CSS Coding Guidelines, annotated version - ΩJr. Coding Guidelines

This information lives on a webpage hosted at the following web address: 'https://www.omegajunior.net/code/guidelines/'.

CSS Coding Guidelines are intended to make it easier to read our work, both for colleagues when we are away, and for ourselves in a year's time. The Guidelines also answer newbie questions and provide best practices, in order to reduce the learning curve.

You are reading the annotated version. It contains explanations. For a rule and example overview, see the summary instead.

Suggestions are welcome.

A word from a sponsor:


Know your CSS
CSS basics, from the Web Standards Curriculum.


Avoid depending on CSS for critical functionality
Hackers can easily change or turn off or change your CSS. You should not allow that to lead to a corruption of critical data. If something critical should be invisible, then keep it out of the data you send to the client. When data comes back from the user, or when the user starts up instructions that lead to critical changes, the software developer should always double-check it by a secondary, tamper-resistant method.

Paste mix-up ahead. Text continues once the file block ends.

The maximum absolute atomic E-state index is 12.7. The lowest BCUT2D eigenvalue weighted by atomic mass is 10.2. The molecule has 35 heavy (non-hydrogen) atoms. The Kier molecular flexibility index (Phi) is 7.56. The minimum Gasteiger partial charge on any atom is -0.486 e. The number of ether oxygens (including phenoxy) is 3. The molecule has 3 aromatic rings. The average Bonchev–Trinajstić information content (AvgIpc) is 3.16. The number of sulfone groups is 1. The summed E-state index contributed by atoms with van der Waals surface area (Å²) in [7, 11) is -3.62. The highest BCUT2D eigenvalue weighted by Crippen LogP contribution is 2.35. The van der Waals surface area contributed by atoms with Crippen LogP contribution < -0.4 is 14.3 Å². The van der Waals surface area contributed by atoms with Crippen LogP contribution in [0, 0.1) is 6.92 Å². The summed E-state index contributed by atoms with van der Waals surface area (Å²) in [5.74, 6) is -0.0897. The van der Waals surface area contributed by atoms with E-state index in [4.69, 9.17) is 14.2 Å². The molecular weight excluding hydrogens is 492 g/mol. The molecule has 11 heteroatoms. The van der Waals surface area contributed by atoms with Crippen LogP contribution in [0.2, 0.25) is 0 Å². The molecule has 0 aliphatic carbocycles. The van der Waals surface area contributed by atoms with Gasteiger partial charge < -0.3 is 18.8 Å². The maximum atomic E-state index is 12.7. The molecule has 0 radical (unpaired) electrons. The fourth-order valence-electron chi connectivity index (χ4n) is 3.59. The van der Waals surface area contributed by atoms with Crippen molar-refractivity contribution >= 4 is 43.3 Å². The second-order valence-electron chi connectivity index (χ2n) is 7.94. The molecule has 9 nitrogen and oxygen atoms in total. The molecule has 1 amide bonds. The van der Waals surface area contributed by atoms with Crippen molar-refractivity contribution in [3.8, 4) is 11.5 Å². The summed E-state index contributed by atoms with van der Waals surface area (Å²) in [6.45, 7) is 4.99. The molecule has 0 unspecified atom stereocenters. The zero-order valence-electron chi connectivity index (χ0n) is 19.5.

Get along with clients on all kinds of devices


Like so:
/* Samples taken from Zjramble5, used with permission */
body {
max-width: 600pt;
margin-left: auto;
margin-right: auto;
}
button {
font-size: 14pt;
height: 28pt;
font-weight: bold;
margin: 0;
padding: 0pt 4pt;
width: auto;
min-width: 49pt;
text-align: center;
cursor: pointer;
-webkit-tap-highlight-color: rgba(4,96,179,0.3);
-webkit-appearance: none;
color: #fff;
background-color: #000;
background-image: url(myBadlyShapedLowResButtonImage.png);
background-image: -ms-linear-gradient( rgb(255,255,255),
rgba(255,255,255,0));
background-image: -moz-linear-gradient( rgb(255,255,255),
rgba(255,255,255,0));
background-image: -o-linear-gradient( rgb(255,255,255),
rgba(255,255,255,0));
background-image: -webkit-gradient(linear, 0% 0%, 0% 100%,
from(rgb(255,255,255)),
to(rgba(255,255,255,0)));
background-image: linear-gradient( rgb(255,255,255),
rgba(255,255,255,0));
-moz-text-shadow: 0pt -1pt 1pt #111;
-ms-text-shadow: 0pt -1pt 1pt #111;
-o-text-shadow: 0pt -1pt 1pt #111;
-webkit-text-shadow: 0pt -1pt 1pt #111;
text-shadow: 0pt -1pt 1pt #111;
}



Get along with CMS implementors



Adding CSS to your web pages